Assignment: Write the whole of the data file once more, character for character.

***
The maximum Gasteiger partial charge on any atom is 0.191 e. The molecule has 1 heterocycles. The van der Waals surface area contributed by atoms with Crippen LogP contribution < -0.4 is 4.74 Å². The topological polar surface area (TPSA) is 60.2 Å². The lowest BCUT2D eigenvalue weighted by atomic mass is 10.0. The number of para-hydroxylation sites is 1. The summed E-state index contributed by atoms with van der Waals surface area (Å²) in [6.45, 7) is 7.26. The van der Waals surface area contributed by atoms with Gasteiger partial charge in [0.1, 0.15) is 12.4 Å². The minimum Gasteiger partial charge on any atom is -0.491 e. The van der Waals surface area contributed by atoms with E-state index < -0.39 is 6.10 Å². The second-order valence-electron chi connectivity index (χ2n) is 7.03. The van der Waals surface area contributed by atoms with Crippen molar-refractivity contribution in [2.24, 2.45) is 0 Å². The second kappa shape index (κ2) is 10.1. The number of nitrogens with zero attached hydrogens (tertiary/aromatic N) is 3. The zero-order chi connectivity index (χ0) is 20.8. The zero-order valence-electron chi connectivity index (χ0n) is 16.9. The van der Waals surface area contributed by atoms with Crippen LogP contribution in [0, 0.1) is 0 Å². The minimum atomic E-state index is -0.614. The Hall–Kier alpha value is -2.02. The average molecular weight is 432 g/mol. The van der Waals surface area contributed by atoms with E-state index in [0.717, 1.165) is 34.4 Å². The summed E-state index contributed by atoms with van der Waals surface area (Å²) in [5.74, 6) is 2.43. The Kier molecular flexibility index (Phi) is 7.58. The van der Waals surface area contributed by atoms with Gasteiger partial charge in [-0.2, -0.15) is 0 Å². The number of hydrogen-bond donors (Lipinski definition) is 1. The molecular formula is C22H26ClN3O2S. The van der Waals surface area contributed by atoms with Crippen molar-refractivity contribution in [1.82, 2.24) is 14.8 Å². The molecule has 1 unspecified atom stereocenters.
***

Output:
The maximum Gasteiger partial charge on any atom is 0.191 e. The molecule has 1 heterocycles. The van der Waals surface area contributed by atoms with Crippen LogP contribution < -0.4 is 4.74 Å². The topological polar surface area (TPSA) is 60.2 Å². The lowest BCUT2D eigenvalue weighted by atomic mass is 10.0. The number of para-hydroxylation sites is 1. The summed E-state index contributed by atoms with van der Waals surface area (Å²) in [6.45, 7) is 7.26. The van der Waals surface area contributed by atoms with Gasteiger partial charge in [0.1, 0.15) is 12.4 Å². The minimum Gasteiger partial charge on any atom is -0.491 e. The van der Waals surface area contributed by atoms with E-state index < -0.39 is 6.10 Å². The second-order valence-electron chi connectivity index (χ2n) is 7.03. The van der Waals surface area contributed by atoms with Crippen molar-refractivity contribution in [2.24, 2.45) is 0 Å². The second kappa shape index (κ2) is 10.1. The number of nitrogens with zero attached hydrogens (tertiary/aromatic N) is 3. The zero-order chi connectivity index (χ0) is 20.8. The zero-order valence-electron chi connectivity index (χ0n) is 16.9. The van der Waals surface area contributed by atoms with Crippen LogP contribution in [0, 0.1) is 0 Å². The minimum atomic E-state index is -0.614. The Hall–Kier alpha value is -2.02. The average molecular weight is 432 g/mol. The van der Waals surface area contributed by atoms with E-state index in [0.717, 1.165) is 34.4 Å². The summed E-state index contributed by atoms with van der Waals surface area (Å²) in [5.74, 6) is 2.43. The Kier molecular flexibility index (Phi) is 7.58. The van der Waals surface area contributed by atoms with Gasteiger partial charge in [-0.2, -0.15) is 0 Å². The number of hydrogen-bond donors (Lipinski definition) is 1. The molecular formula is C22H26ClN3O2S. The van der Waals surface area contributed by atoms with Crippen molar-refractivity contribution in [1.82, 2.24) is 14.8 Å². The molecule has 1 unspecified atom stereocenters.